The Problem & Facts
In the past decade, cigarette smoking in America has decreased 28%, yet cigarette butts remain the most littered item in the U.S. and across the globe.1 Dropping cigarette butts and cigar tips to the ground, putting them in planters, and disposing of them in waterways is littering.
The overall littering rate for cigarette butts is 65%, and tobacco products comprise 38% of all U.S. roadway litter.2
Cigarette butt littering is often associated with the physical environment (38%), i.e. for every additional ash receptacle, the littering rate for cigarette butts decreases by 9%. Cigarette butt littering is also attributable to individual motivations; for example, 77% of individuals in a survey stated they did not consider cigarette butts as litter.2
Though cigarette butts may be small, when they are carelessly dropped to the ground instead of properly disposed of, their litter has a big effect.
When smokers litter their cigarette butts:
- Community quality of life suffers and can result in a decline in a city’s foot traffic, tourism, business development, and the value of housing. In fact, the presence of litter in a community decreases property values by a little over 7%.¹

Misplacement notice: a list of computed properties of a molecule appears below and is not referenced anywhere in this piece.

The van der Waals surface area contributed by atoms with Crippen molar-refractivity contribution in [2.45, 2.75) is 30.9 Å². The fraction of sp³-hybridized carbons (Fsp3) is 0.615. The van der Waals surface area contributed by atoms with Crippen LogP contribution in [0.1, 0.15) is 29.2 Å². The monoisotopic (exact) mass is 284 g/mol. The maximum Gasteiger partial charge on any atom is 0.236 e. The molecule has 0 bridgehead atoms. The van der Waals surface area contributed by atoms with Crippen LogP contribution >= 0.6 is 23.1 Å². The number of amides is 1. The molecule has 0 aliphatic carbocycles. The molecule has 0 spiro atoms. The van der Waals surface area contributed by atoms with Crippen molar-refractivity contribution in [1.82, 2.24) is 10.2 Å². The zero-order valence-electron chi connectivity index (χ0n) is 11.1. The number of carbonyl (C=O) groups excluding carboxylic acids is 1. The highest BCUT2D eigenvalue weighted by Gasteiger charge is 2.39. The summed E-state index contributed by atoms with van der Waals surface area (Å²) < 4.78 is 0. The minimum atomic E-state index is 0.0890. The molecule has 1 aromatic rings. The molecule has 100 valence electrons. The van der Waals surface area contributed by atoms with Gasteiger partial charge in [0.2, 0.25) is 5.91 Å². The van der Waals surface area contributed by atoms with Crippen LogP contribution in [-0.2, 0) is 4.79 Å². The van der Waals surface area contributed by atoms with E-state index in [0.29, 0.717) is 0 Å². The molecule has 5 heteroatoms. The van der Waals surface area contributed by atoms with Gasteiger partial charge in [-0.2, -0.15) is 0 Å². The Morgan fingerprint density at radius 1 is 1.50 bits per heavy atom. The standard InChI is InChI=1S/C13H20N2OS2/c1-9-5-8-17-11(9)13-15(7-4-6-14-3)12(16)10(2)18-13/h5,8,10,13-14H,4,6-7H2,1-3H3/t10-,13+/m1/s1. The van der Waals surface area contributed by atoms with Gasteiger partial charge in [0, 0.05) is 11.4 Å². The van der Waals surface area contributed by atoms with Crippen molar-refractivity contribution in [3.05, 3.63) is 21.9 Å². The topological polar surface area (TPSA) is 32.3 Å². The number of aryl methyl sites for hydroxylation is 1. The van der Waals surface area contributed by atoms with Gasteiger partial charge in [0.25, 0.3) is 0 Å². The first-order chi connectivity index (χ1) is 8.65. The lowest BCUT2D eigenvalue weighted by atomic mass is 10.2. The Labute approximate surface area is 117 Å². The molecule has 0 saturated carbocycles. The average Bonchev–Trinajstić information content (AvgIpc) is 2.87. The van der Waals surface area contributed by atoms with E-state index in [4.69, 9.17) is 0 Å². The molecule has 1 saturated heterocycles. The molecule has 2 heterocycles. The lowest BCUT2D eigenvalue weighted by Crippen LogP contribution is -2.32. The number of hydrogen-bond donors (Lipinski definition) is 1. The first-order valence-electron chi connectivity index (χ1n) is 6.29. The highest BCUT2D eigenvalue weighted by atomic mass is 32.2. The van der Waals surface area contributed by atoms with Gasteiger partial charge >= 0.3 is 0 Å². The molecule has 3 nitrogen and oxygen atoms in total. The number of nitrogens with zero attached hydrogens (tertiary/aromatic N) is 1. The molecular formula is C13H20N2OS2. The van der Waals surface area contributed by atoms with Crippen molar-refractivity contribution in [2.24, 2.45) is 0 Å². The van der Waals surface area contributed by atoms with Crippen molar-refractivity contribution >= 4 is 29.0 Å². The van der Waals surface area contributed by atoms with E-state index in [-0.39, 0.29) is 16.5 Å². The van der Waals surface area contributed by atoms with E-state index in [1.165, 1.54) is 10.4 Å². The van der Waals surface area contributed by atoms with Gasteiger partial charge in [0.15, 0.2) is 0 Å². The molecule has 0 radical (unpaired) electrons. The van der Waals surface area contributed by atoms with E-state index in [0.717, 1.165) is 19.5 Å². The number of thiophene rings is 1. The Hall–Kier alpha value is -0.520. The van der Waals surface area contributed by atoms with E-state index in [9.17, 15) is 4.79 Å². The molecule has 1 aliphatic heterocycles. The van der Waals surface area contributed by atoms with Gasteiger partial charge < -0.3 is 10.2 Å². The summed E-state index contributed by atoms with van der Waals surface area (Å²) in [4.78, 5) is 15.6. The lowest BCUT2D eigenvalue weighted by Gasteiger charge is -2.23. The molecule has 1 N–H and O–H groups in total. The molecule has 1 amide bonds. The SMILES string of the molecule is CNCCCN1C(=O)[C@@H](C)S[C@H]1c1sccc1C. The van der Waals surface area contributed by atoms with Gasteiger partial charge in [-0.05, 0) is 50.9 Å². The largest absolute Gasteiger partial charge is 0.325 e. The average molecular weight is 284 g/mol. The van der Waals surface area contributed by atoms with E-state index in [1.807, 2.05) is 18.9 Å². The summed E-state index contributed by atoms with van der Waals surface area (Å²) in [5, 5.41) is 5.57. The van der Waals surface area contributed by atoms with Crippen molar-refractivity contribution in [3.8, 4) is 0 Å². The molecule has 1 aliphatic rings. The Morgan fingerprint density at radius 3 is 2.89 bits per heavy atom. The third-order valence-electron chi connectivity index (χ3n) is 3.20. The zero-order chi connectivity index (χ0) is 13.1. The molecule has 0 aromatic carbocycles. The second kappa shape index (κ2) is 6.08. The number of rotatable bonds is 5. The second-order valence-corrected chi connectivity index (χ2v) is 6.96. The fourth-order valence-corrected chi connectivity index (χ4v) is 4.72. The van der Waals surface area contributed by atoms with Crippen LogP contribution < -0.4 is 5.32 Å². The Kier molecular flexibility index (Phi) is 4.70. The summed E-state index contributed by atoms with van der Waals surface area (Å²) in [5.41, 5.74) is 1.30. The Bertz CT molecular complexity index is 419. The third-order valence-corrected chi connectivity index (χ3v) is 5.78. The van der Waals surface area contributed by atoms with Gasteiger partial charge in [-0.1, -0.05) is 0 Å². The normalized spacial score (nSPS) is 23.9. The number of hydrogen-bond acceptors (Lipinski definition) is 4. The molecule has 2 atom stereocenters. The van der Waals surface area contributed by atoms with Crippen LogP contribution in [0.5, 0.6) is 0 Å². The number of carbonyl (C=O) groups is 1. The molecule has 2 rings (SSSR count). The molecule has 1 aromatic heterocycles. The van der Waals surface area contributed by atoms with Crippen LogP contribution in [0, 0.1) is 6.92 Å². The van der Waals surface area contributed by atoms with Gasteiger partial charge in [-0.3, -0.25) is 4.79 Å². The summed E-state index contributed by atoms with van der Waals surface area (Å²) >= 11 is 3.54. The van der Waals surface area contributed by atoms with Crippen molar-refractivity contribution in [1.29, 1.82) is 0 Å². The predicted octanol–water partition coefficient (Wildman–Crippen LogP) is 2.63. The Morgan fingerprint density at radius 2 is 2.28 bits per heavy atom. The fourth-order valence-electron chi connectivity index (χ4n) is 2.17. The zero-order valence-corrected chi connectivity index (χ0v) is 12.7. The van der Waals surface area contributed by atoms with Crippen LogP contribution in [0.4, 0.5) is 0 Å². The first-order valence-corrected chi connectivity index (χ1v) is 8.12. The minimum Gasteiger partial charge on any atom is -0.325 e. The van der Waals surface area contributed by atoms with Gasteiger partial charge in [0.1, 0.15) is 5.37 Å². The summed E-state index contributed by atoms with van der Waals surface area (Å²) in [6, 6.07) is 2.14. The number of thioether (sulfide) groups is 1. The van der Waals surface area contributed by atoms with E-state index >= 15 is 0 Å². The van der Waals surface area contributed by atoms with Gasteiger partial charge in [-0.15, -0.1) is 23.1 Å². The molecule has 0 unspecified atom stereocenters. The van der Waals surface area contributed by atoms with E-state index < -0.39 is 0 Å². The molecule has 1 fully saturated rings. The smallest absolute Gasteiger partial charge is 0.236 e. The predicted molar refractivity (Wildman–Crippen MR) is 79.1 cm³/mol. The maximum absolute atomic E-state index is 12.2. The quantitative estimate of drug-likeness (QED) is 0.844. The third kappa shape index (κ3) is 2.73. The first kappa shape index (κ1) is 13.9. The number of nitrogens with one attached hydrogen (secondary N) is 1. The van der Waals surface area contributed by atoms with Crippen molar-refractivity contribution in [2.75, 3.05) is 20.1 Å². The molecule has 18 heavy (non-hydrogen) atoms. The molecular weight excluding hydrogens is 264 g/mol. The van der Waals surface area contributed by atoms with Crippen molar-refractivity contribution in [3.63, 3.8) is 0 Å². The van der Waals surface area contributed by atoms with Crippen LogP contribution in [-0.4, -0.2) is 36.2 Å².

- The appeal of public spaces, such as beaches and waterfronts, ball fields and parks, and picnic areas and hiking trails decreases.
- Fire hazards that impacts local wildlife and eventually contributes to lost economic development opportunities can occur.
More Information on Cigarette Litter:
- Economic & Environmental Impact
- Common Misconceptions
- Download cigarette litter facts
- Download cigarette litter brochure
- Learn how you can help
- Contact CLPP for additional information
1 "America Reaches Major Anti-Smoking Milestone," The American Legacy Foundation, Nov. 19, 2008.
2 "Litter in America" 2009 KAB Research.